September 22, 2011
Apple reported that iPhone sales almost quadrupled in the Asia-Pacific region in the third quarter of 2011, while rising 142.2 percent overall – the sign of an expanding market abroad. Meanwhile, many startups target local or national audiences, missing out on millions of users. Hong Kong startup OneSky helps developers reach those users by streamlining the translation of websites and apps.
“The purpose of OneSky is to let you quickly and simply roll out different versions,” says OneSky adviser and seed investor Greg Sung. Adds cofounder Loki Ng, “We’d like to help companies in the United States go to Korea or Japan.”
For monthly packages starting at $69, OneSky’s public beta connects you to translation agencies for an initial translation, with OneSky picking up a referral fee. This integrates “seamlessly” with programming platforms – a claim that developers should evaluate by checking out their different libraries.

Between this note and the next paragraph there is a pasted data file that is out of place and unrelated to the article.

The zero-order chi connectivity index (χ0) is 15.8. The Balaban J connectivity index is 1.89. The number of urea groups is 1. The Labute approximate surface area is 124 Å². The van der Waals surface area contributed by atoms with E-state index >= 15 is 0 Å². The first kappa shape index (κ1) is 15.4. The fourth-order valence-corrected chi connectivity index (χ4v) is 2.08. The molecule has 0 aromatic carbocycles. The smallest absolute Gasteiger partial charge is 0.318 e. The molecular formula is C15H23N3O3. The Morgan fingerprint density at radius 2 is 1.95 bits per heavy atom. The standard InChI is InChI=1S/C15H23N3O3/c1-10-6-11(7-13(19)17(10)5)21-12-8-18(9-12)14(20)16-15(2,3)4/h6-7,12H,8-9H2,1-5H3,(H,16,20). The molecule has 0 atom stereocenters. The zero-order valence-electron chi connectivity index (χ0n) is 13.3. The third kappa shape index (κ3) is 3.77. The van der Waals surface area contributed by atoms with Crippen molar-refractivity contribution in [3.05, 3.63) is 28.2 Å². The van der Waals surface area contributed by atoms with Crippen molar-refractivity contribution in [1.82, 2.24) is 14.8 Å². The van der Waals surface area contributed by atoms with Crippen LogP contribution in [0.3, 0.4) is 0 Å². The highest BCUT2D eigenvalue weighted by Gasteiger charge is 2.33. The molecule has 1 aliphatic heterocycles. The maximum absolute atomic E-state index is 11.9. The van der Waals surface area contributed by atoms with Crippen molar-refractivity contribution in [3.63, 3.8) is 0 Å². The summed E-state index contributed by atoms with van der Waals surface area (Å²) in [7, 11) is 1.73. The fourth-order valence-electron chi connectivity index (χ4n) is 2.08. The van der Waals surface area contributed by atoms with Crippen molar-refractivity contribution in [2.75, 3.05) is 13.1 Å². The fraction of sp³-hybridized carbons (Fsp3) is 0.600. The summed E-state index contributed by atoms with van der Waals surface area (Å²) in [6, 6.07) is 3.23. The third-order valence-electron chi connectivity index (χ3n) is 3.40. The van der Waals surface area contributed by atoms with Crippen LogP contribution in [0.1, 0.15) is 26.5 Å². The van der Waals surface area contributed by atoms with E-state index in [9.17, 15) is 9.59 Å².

On top of that, OneSky adds an optional crowdsourced layer: users can change translations if the new text wins enough votes. The voting system grew out of Sung’s efforts to translate his startup aNobii by user-generated translations alone, which were constantly disputed.
Many of OneSky’s clients develop iPhone and Facebook games and VoIP apps, such as China’s game company Lakoo and Skype alternative Viber. These startups and many others are realizing the advantages of translation, and the sheer and growing number of Asian app users suggests that translation – by OneSky or its competitors, like Smartling for websites – is something to look into.
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